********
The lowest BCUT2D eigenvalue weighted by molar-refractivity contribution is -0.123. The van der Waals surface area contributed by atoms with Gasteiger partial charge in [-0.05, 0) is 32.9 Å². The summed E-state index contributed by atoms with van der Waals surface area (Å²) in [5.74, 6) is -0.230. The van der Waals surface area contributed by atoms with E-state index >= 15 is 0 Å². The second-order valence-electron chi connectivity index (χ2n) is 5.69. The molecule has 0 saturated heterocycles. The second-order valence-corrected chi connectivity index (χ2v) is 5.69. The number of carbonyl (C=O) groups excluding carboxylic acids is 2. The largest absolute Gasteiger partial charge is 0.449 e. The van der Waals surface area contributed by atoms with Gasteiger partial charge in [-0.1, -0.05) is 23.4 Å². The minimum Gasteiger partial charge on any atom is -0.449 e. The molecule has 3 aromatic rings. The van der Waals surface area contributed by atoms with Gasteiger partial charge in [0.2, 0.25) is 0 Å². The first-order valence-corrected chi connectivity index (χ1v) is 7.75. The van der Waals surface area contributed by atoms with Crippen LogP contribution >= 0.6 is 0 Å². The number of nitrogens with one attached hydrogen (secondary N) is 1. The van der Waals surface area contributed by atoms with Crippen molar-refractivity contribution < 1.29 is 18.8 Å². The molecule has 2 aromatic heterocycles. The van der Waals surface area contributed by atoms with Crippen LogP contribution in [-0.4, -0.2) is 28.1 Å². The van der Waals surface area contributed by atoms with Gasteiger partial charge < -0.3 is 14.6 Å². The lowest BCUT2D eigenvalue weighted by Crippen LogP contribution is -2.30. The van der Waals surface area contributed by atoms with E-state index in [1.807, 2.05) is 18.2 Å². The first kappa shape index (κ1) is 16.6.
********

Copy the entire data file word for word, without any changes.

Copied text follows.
The lowest BCUT2D eigenvalue weighted by molar-refractivity contribution is -0.123. The van der Waals surface area contributed by atoms with Gasteiger partial charge in [-0.05, 0) is 32.9 Å². The summed E-state index contributed by atoms with van der Waals surface area (Å²) in [5.74, 6) is -0.230. The van der Waals surface area contributed by atoms with E-state index >= 15 is 0 Å². The second-order valence-electron chi connectivity index (χ2n) is 5.69. The molecule has 0 saturated heterocycles. The second-order valence-corrected chi connectivity index (χ2v) is 5.69. The number of carbonyl (C=O) groups excluding carboxylic acids is 2. The largest absolute Gasteiger partial charge is 0.449 e. The van der Waals surface area contributed by atoms with Gasteiger partial charge in [-0.1, -0.05) is 23.4 Å². The minimum Gasteiger partial charge on any atom is -0.449 e. The molecule has 3 aromatic rings. The van der Waals surface area contributed by atoms with Gasteiger partial charge in [0.2, 0.25) is 0 Å². The first-order valence-corrected chi connectivity index (χ1v) is 7.75. The van der Waals surface area contributed by atoms with Crippen LogP contribution >= 0.6 is 0 Å². The number of nitrogens with one attached hydrogen (secondary N) is 1. The van der Waals surface area contributed by atoms with Crippen molar-refractivity contribution < 1.29 is 18.8 Å². The molecule has 2 aromatic heterocycles. The van der Waals surface area contributed by atoms with Crippen LogP contribution in [-0.4, -0.2) is 28.1 Å². The van der Waals surface area contributed by atoms with Gasteiger partial charge < -0.3 is 14.6 Å². The lowest BCUT2D eigenvalue weighted by Crippen LogP contribution is -2.30. The van der Waals surface area contributed by atoms with E-state index in [1.807, 2.05) is 18.2 Å². The first kappa shape index (κ1) is 16.6.